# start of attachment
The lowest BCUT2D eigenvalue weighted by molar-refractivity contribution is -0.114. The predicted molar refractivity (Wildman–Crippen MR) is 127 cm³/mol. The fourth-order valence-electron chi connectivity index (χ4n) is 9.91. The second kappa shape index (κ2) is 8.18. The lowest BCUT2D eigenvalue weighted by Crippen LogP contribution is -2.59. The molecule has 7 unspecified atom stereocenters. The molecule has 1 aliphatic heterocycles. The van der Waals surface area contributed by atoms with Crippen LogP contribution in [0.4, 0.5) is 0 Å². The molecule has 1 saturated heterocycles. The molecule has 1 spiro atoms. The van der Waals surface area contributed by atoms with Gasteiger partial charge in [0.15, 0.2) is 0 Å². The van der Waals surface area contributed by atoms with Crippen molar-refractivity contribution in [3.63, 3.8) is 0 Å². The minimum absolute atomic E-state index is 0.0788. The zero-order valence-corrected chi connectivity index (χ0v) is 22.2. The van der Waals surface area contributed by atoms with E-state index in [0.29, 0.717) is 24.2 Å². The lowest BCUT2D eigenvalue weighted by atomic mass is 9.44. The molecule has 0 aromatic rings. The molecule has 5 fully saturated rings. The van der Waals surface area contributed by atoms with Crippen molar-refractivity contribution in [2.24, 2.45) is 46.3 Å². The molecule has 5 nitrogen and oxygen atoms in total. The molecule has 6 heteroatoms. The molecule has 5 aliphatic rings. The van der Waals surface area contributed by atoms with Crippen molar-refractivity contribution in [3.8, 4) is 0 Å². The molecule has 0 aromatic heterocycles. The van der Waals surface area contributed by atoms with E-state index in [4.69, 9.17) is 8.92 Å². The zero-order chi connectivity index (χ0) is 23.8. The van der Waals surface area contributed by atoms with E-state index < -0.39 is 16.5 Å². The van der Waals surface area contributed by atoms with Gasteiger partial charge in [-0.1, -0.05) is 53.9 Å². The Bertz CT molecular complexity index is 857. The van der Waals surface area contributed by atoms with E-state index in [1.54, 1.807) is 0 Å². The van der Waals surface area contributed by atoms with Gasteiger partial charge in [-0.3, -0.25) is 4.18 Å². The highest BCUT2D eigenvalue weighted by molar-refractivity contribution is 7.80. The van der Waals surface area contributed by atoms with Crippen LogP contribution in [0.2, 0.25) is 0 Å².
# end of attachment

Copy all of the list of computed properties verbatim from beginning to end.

The lowest BCUT2D eigenvalue weighted by molar-refractivity contribution is -0.114. The predicted molar refractivity (Wildman–Crippen MR) is 127 cm³/mol. The fourth-order valence-electron chi connectivity index (χ4n) is 9.91. The second kappa shape index (κ2) is 8.18. The lowest BCUT2D eigenvalue weighted by Crippen LogP contribution is -2.59. The molecule has 7 unspecified atom stereocenters. The molecule has 1 aliphatic heterocycles. The van der Waals surface area contributed by atoms with Crippen LogP contribution in [0.4, 0.5) is 0 Å². The molecule has 1 saturated heterocycles. The molecule has 1 spiro atoms. The van der Waals surface area contributed by atoms with Gasteiger partial charge in [0.15, 0.2) is 0 Å². The van der Waals surface area contributed by atoms with Crippen molar-refractivity contribution in [3.63, 3.8) is 0 Å². The minimum absolute atomic E-state index is 0.0788. The zero-order valence-corrected chi connectivity index (χ0v) is 22.2. The van der Waals surface area contributed by atoms with E-state index in [0.29, 0.717) is 24.2 Å². The lowest BCUT2D eigenvalue weighted by atomic mass is 9.44. The molecule has 0 aromatic rings. The molecule has 5 fully saturated rings. The van der Waals surface area contributed by atoms with Crippen molar-refractivity contribution in [2.24, 2.45) is 46.3 Å². The molecule has 5 nitrogen and oxygen atoms in total. The molecule has 6 heteroatoms. The molecule has 5 aliphatic rings. The van der Waals surface area contributed by atoms with Crippen molar-refractivity contribution in [3.8, 4) is 0 Å². The molecule has 0 aromatic heterocycles. The van der Waals surface area contributed by atoms with E-state index in [4.69, 9.17) is 8.92 Å². The zero-order chi connectivity index (χ0) is 23.8. The van der Waals surface area contributed by atoms with E-state index < -0.39 is 16.5 Å². The van der Waals surface area contributed by atoms with Gasteiger partial charge in [-0.1, -0.05) is 53.9 Å². The Bertz CT molecular complexity index is 857. The van der Waals surface area contributed by atoms with E-state index in [1.54, 1.807) is 0 Å². The van der Waals surface area contributed by atoms with Gasteiger partial charge in [-0.3, -0.25) is 4.18 Å². The highest BCUT2D eigenvalue weighted by molar-refractivity contribution is 7.80. The van der Waals surface area contributed by atoms with Crippen LogP contribution in [0.2, 0.25) is 0 Å².